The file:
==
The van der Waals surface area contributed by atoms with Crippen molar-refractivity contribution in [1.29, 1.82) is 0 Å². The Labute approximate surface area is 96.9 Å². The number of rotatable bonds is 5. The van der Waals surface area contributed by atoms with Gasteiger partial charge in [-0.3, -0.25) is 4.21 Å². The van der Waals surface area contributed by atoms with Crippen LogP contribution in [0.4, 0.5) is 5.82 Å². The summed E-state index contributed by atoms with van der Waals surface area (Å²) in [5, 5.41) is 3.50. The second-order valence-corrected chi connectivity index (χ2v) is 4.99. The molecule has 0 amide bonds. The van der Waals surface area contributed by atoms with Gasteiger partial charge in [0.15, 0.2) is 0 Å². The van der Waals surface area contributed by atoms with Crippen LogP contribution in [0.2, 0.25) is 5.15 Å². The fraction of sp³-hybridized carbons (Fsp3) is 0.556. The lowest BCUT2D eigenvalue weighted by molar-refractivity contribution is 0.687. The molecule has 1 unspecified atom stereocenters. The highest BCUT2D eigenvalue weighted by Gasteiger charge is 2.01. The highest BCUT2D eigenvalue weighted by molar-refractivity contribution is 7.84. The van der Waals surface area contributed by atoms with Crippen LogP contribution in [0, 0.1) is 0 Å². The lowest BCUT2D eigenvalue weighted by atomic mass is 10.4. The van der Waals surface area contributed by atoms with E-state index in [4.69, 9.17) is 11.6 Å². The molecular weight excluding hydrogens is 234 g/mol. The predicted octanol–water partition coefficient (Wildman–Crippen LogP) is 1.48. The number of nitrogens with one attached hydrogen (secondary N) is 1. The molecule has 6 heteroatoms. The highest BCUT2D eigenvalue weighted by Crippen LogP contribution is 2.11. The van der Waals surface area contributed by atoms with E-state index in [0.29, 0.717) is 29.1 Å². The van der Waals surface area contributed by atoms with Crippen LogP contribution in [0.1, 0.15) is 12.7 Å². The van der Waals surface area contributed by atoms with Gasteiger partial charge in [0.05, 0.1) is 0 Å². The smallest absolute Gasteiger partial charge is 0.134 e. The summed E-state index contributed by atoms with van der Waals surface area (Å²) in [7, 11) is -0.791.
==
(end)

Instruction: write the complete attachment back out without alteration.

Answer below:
The van der Waals surface area contributed by atoms with Crippen molar-refractivity contribution in [1.29, 1.82) is 0 Å². The Labute approximate surface area is 96.9 Å². The number of rotatable bonds is 5. The van der Waals surface area contributed by atoms with Gasteiger partial charge in [-0.3, -0.25) is 4.21 Å². The van der Waals surface area contributed by atoms with Crippen LogP contribution in [0.4, 0.5) is 5.82 Å². The summed E-state index contributed by atoms with van der Waals surface area (Å²) in [5, 5.41) is 3.50. The second-order valence-corrected chi connectivity index (χ2v) is 4.99. The molecule has 0 amide bonds. The van der Waals surface area contributed by atoms with Gasteiger partial charge in [0.15, 0.2) is 0 Å². The van der Waals surface area contributed by atoms with Crippen LogP contribution in [0.2, 0.25) is 5.15 Å². The fraction of sp³-hybridized carbons (Fsp3) is 0.556. The lowest BCUT2D eigenvalue weighted by molar-refractivity contribution is 0.687. The molecule has 1 unspecified atom stereocenters. The highest BCUT2D eigenvalue weighted by Gasteiger charge is 2.01. The highest BCUT2D eigenvalue weighted by molar-refractivity contribution is 7.84. The van der Waals surface area contributed by atoms with Crippen LogP contribution in [0, 0.1) is 0 Å². The lowest BCUT2D eigenvalue weighted by atomic mass is 10.4. The van der Waals surface area contributed by atoms with E-state index in [4.69, 9.17) is 11.6 Å². The molecular weight excluding hydrogens is 234 g/mol. The predicted octanol–water partition coefficient (Wildman–Crippen LogP) is 1.48. The number of nitrogens with one attached hydrogen (secondary N) is 1. The molecule has 6 heteroatoms. The highest BCUT2D eigenvalue weighted by Crippen LogP contribution is 2.11. The van der Waals surface area contributed by atoms with E-state index in [0.29, 0.717) is 29.1 Å². The van der Waals surface area contributed by atoms with Crippen LogP contribution in [0.1, 0.15) is 12.7 Å². The van der Waals surface area contributed by atoms with Gasteiger partial charge in [0.05, 0.1) is 0 Å². The smallest absolute Gasteiger partial charge is 0.134 e. The summed E-state index contributed by atoms with van der Waals surface area (Å²) in [7, 11) is -0.791.